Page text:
So here I was in an English hospital ward. It bore no resemblance to the wards you see on hospital serials today. I remember wood panels, it was quite dark, not white and sterile. Our whole day revolved around hospital visits. Typically buying the freshest fruit on offer in the morning, nobody had heard of cancer diets then; Betty, my step-mum, washing and ironing dad’s pyjamas, they were changed every day; and our monotonous journey on the underground to the hospital. We stayed for hours. It was a steady routine.

After the initial operation I remember huge glass bottles beside his bed: the bubbling noise and the feeling: “He is not going to recover from this”, although everybody said he would.
Dad was soon transferred to another ward, where there were about twenty beds.

I saw patients in great pain, coughing their hearts out, disappearing and being replaced by new patients with fresh hope. My dad who, although not an exceptionally tall man, had always seemed of imposing stature to me. Now he was becoming frailer and aging before my eyes.

One day the senior consultant, Dr.Windam marched into the ward. This was the doctor who had allegedly operated on him. My father told him I was living in Germany. Upon hearing that he fetched two German newspapers: “Bild Zeitung” and “Süddeutsche Presse.” which represented the two opposing sides of the journalistic spectrum.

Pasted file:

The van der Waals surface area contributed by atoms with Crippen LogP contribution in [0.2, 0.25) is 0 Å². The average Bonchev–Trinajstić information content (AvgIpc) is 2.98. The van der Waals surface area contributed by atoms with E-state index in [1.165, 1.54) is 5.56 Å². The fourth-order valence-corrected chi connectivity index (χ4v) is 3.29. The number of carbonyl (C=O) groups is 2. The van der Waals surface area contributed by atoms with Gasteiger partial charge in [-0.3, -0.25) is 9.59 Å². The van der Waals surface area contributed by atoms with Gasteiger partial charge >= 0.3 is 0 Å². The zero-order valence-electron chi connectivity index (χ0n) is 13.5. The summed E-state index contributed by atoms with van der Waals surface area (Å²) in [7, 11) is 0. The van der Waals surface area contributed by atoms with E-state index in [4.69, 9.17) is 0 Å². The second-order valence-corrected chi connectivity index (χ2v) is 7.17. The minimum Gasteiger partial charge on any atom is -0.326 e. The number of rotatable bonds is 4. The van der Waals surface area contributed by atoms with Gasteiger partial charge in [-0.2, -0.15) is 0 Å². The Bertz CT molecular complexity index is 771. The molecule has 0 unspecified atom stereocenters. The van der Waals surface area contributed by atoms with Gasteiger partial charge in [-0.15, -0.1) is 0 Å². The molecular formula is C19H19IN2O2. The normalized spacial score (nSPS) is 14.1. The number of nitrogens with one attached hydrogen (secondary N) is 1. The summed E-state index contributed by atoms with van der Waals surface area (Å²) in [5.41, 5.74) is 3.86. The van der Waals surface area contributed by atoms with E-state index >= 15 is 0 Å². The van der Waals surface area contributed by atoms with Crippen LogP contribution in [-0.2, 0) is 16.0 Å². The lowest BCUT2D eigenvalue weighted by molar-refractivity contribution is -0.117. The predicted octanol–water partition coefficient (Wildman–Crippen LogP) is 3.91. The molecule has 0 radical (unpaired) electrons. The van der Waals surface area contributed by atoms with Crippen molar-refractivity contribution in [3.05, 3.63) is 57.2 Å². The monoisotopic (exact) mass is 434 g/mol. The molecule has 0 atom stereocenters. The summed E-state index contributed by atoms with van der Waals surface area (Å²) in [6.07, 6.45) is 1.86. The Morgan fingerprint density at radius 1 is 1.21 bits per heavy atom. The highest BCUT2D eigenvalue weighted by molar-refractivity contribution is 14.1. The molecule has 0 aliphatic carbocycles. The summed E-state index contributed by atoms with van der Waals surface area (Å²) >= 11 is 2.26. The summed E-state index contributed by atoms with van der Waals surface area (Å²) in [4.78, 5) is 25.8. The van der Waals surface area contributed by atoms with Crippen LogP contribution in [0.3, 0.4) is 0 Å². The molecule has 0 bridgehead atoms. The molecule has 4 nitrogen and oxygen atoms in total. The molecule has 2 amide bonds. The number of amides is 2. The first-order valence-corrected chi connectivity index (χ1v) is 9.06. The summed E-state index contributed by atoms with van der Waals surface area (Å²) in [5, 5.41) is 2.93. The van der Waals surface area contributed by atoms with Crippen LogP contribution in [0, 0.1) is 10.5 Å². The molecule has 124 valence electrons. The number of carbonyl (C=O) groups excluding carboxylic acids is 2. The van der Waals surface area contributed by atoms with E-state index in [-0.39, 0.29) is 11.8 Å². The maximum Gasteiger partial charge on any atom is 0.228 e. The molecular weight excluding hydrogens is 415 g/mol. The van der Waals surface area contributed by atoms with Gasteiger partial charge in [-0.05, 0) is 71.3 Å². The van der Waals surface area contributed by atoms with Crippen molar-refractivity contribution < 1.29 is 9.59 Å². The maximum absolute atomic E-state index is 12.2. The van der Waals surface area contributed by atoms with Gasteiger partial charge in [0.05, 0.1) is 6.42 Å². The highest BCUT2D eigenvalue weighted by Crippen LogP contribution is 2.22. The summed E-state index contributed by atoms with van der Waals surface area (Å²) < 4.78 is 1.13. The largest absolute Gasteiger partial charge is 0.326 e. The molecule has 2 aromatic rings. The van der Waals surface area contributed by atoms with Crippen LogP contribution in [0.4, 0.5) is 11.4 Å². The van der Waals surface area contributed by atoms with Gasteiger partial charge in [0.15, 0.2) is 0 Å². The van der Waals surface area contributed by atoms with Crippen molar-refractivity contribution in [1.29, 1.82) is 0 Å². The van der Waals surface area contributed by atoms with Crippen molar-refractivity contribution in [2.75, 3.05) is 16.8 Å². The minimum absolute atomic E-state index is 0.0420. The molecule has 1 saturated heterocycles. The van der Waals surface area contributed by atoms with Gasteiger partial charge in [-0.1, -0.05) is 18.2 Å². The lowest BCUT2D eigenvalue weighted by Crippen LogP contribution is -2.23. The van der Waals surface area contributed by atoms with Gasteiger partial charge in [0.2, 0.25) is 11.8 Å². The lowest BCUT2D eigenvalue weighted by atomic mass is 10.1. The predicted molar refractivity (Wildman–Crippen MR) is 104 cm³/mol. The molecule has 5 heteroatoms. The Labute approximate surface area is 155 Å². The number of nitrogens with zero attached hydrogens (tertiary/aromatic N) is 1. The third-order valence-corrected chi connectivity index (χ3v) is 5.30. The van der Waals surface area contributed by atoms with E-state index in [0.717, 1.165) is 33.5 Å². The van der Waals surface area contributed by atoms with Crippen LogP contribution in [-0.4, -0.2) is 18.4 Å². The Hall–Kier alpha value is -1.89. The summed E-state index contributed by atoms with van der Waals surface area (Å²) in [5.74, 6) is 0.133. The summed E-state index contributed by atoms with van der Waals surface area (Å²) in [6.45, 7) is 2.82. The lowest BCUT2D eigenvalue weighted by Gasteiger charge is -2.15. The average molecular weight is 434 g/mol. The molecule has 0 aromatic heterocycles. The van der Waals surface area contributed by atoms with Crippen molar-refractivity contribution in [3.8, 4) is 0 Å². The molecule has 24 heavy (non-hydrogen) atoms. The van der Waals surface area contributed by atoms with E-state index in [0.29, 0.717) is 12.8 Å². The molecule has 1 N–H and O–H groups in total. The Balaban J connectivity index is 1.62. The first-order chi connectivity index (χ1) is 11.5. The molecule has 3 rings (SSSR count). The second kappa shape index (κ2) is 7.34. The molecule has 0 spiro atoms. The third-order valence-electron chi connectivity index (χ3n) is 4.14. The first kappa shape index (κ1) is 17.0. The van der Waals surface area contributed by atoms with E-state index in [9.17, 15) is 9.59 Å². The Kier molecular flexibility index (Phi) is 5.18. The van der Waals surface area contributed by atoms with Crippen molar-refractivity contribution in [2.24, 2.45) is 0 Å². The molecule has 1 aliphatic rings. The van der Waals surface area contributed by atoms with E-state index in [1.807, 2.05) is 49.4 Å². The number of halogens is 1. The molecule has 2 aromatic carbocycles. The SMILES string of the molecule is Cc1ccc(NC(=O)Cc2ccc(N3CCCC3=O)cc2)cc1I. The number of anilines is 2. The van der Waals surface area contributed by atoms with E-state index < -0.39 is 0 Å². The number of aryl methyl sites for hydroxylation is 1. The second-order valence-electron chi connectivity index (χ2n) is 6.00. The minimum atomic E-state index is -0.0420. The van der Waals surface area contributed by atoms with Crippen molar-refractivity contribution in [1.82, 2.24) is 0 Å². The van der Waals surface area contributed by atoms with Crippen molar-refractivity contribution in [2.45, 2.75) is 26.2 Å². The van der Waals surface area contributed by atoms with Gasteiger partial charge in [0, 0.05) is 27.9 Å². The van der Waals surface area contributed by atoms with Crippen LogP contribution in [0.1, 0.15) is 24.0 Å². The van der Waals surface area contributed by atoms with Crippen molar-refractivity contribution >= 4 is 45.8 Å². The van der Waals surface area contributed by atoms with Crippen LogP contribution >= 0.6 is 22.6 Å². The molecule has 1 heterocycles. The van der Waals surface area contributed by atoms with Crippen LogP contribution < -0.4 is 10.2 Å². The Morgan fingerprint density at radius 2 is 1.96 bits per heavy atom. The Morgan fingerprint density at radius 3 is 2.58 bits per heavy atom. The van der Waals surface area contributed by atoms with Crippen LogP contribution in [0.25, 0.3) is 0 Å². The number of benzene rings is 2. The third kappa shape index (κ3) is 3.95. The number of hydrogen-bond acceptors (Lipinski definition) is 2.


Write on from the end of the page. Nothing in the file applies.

Dr. Windam had only just had articles published about his contribution to new cancer therapy. He asked me if I would translate them. I was rather surprised at this request. In contrast, dad’s face lit up. “She can do that for you, no problem,” he said proudly.I, on the other hand, wasn’t quite sure I could.

I had no dictionaries with me, and the World Wide Web was not yet at everybody’s fingertips. Moved and motivated by my dad’s pride, I agreed to have a go. Later, however, I learned that the articles had already been translated.

That evening at least, I had something to take my mind off my father’s plight. I kept thinking of his face, how it had come to life. I had no typewriter either, so I wrote the translation by hand, sitting where dad would sit, at the kitchen table. The next day, dad was keen to read what I had written, and I watched his expressions; he was happy with what I had produced.

When Dr. Windam came in to do his rounds, dad could hardly wait to give him the texts. Dr. Windam quickly scanned the translations that he did not need and then remarked, how well I had written them. He took me aside, where dad could not hear us and asked me out to dinner; to say thank you.